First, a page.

Infections and Our Bodies
What Is an Infection?
An infection is the successful colonization of a host (individual) by a microorganism. Infections can lead
to disease, which causes signs and symptoms reflective of a deviation from the normal structure or functioning of the susceptible host. Microorganisms that can cause disease are known as pathogens. Multiplication of the pathogen leads to infection.
Depending on the extent of the infection, infections can be described in three ways:
Signs and Symptoms
The signs of infection are objective and measurable, and can be directly observed by a healthcare provider. One sign of infection is vital signs, which are used to measure the body’s basic functions. Changes in vital signs may be indicative of disease. For example, having a fever is a sign of infection because it can be measured.
Other observable conditions that may be considered signs of disease are the presence of antibodies in a client’s serum (the liquid portion of blood that lacks clotting factors), which can be measure through blood tests. However, the presence of antibodies is not always a sign of an active disease. Antibodies can remain in the body long after an infection has been resolved; also, they may develop in response to a pathogen that is in the body but not currently causing disease.
Symptoms of disease are subjective and are felt or experienced by the client. Examples of symptoms include nausea, loss of appetite, and pain. Such symptoms are important to consider when diagnosing disease, but they are subject to memory bias and are difficult to measure precisely.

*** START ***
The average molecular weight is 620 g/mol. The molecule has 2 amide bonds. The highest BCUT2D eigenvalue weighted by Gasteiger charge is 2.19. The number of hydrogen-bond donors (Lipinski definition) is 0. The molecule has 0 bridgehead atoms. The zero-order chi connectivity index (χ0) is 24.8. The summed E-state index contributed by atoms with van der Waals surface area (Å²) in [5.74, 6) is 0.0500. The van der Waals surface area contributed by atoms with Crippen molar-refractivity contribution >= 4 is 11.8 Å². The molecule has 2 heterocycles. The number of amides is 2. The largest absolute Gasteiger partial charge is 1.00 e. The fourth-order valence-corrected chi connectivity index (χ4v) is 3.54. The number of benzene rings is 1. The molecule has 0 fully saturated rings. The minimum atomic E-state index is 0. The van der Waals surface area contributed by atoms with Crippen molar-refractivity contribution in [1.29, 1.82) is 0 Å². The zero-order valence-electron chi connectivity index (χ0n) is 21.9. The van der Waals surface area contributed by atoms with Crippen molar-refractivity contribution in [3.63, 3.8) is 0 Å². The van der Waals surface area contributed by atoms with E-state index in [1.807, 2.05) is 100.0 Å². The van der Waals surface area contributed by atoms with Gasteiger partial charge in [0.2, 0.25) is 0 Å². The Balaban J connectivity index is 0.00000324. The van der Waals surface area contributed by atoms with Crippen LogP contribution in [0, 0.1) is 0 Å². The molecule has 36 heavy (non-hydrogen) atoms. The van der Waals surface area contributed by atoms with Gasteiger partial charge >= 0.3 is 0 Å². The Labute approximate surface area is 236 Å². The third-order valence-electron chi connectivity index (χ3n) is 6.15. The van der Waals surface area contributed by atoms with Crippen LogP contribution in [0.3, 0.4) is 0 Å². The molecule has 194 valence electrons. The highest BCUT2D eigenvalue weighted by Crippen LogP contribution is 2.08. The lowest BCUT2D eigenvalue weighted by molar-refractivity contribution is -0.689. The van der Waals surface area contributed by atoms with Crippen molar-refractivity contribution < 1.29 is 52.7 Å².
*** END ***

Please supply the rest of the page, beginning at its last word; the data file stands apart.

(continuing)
Healthcare providers must rely on signs and on asking clients about their symptoms, medical history, and recent activities to identify a particular disease and the potential causative agent. Microorganisms can cause similar signs and symptoms in a client. For example, an individual presenting with symptoms of diarrhea may have been infected by one of a wide variety of pathogenic microorganisms. Bacterial pathogens include Clostridium difficile, viral pathogens include norovirus and rotavirus, and parasitic pathogens include Giardia lamblia. All are associated with diarrhea. Likewise, fever is indicative of many types of infection, from the common cold to the deadly Ebola hemorrhagic fever. Looking for other signs like abdominal distension and bloating, and symptoms like flatulence, cramping, and discomfort, can help you make the connection to common traits associated with pathogens.
Some diseases may be asymptomatic, meaning they do not present any noticeable signs or symptoms. For example, most individuals infected with herpes simplex virus remain asymptomatic and are initially unaware that they have been infected until it manifests as a lesion.
Classifications of Diseases
The World Health Organization (WHO) International Classification of Diseases (ICD) is used in clinical fields to classify diseases and monitor morbidity (the number of cases of a disease) and mortality (the number of deaths due to a disease).
Acute, Chronic, and Latent Diseases
The duration of the period of illness can vary greatly, depending on the pathogen, effectiveness of the immune response in the host, and any medical treatment received. In an acute disease, the pathologic changes occur over a relatively short time (e.g., hours, days, or a few weeks) and involve a rapid onset of disease conditions. For example, the influenza incubation period is approximately 1–2 days. Infected individuals can spread influenza to others for approximately 5 days after becoming ill. After approximately 1 week, individuals enter the period of decline.
A chronic disease occurs over longer time spans (e.g., months, years, or a lifetime). Hepatitis B virus can cause a chronic infection in some clients who do not eliminate the virus after the acute illness. Chronic hepatitis B virus continues production of the infectious virus for 6 months or longer after the acute infection.